Q: For the past couple of seasons, I have started seeds for our community garden under light systems in peat pellets and then transferred the seedlings to 4- to 5-inch plastic pots, holding them in cold frames until the temperatures were right before transplanting into raised beds or containers. Can I skip the peat pellets and plant seeds directly into 4.5-inch plastic pots, and then transplant the seedlings at the appropriate time into the soil, with maybe a stopover in our cold frames? My concern is — will the seeds germinate as well in larger planting containers as they would in smaller containers? Also, are you OK with using growing products like ProMix for seeds-to-seedlings growth?
A: Yes, you can certainly do your planting in one step. Use seed-starting mix — and I'm not sure that ProMix makes one, but you could add a quarter Perlite to the standard mix. You need seed-starting formulas that are very light, which allow the tiny roots to thrive.
Use the plastic pots if you already have them and are going to save them and use them again, then you won't have to worry about recycling them.
CowPots are wonderful and biodegradable and don't smell of manure. But they are costly since you have to buy them new every year. Just use a little caution and care when you slip the plants out of the pot and plant them in the "real" garden.
Plastic pots may actually be easier to handle if any of the seeds require a very early starting period. I used the CowPots for a few geranium cuttings — granted they were potted and kept damp for several months — and they did begin to disintegrate, but CowPots are not meant for long-term growing.
Remember that seed germination time is somewhat controlled by temperature and light, not by the container.
Q: Every year around Easter, there are dire warnings about the toxic qualities of Easter lilies if eaten by kitties or kids. With so many of us buying Easter lilies this month, can you tell me again if they should be kept out of the house completely? I have two cats and a very young toddler in the house — this lily scare sounds just like the now debunked poinsettia scare.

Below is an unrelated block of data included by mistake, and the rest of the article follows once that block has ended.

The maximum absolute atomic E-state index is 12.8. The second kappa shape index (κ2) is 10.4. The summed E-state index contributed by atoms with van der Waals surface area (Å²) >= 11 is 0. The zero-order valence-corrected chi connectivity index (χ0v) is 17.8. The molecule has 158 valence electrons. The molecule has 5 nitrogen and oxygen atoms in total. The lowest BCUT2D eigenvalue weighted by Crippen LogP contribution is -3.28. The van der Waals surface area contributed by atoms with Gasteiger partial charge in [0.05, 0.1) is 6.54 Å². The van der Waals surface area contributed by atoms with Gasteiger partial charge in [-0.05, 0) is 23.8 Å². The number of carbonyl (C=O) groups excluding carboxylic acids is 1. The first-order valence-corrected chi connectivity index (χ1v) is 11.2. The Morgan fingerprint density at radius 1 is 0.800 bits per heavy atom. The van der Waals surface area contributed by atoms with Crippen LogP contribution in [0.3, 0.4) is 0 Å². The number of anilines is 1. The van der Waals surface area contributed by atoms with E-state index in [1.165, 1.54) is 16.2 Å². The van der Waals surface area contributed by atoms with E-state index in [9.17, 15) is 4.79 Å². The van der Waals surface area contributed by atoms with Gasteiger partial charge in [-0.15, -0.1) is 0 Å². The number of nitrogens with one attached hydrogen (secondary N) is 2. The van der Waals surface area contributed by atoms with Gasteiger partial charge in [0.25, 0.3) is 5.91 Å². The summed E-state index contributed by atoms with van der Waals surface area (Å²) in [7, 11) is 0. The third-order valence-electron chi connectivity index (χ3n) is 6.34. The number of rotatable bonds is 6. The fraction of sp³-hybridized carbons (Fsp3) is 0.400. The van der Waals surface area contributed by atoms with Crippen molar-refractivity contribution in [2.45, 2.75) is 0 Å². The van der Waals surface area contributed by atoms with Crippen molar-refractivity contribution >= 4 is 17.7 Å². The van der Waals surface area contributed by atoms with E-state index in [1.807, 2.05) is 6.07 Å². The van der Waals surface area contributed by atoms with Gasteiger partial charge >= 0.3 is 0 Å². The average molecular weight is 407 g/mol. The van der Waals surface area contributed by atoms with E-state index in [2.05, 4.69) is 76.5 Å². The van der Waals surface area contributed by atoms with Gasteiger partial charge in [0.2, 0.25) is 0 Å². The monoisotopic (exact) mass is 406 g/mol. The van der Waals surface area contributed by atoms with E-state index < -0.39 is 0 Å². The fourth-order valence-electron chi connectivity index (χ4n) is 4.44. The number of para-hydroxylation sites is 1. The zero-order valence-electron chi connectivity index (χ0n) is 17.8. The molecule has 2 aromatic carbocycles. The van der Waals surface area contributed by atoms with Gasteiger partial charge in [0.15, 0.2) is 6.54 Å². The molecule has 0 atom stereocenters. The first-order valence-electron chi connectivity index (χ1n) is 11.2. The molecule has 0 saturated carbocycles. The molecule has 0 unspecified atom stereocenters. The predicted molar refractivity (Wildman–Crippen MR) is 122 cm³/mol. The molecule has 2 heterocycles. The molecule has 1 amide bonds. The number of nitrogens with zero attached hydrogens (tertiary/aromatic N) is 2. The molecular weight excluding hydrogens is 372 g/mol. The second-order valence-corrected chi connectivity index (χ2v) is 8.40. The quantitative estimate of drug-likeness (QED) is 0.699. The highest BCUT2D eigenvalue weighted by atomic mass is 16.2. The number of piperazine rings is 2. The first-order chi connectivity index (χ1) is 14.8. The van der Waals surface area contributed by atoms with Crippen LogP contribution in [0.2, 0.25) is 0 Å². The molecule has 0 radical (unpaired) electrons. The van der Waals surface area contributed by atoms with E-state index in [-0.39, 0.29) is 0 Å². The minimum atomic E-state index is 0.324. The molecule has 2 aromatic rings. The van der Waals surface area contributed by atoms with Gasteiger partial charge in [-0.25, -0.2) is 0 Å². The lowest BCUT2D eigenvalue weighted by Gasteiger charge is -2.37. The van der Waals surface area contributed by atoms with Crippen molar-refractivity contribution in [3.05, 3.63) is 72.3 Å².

A: No, this is not a scare that is going to go away like the poinsettia scare of a few years back, which was corrected in recent years. Lilies of all varieties — including the beautiful white Easter lilies, pink rubrums and other lilies, whether growing in a pot or cut and used in an arrangement — are very toxic, and deadly to both cats and kids if they are eaten. This is especially so for cats. Lilies can cause irreversible kidney damage before you even know that any part of the plant has been nibbled. In a matter of a few hours, the cat develops diarrhea, vomiting and complete kidney function collapse, and then is dead. Keep all your little ones safe, both two-footed and four-footed. Keep all lilies away from them, no matter how beautiful the flowers are.
Q: You're always talking about how we should use bought dirt instead of garden dirt for anything potted. I understand why I can use this dirt during the winter when everything is frozen, but why should I bother with the additional expense at a time when I need the most soil? And what kind should I buy?
A: Soil isn't just dirt. In fact, most soil today isn't soil at all. It's a balanced growing medium that contains no "dirt" at all — a sterile growing medium.
Why not use dirt? Dirt from the yard contains all sorts of microorganisms that can kill a tiny, new seedling, and it packs too firmly for tiny roots to penetrate. If you're going to spend the time and energy needed to grow plants, do it with the right soil and avoid disappointment. Old garden soil or soil from old houseplants can be full of surprises and problems you don't need. Those tiny seedlings could be exposed to all sorts of problems, from dampening off to molds and mildews, not to mention the bugs. Use sterile soil for these tender babies. It's worth the money and energy.
What kind of soil to buy? Specific soils for pots and containers, made and mixed for the needs of a specific species, are a good choice. But even with a professional mix, you may choose to augment the mix to compensate for your plant's needs for heavier or lighter-than-average watering, light, or even desired growth or condition of the plant. Even what kind of a pot you use can make a difference — plastic or ceramic (they hold moisture longer) or clay (they dry out faster than plastic). Do you need the fertilizer added to the soil? How often you need to fertilize? These are all factors that will contribute to your choice. If in doubt, you could ask one of the well-qualified salespeople at the store or nursery.
This week's dirt
I want you to know that I'm chionophobic — I have a fear of snow, especially in April. Could it happen? You all remember the April Fools' Day storm, and this spring The Old Farmer's Almanac predicts the last snow of the year is in late April. ... It could happen.
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Reach Barbara Barger by email at firstname.lastname@example.org or write to her c/o The Salem News, 32 Dunham Road, Beverly, MA 01915. Previous North Shore Gardener columns can be found at www.nsgardener.com.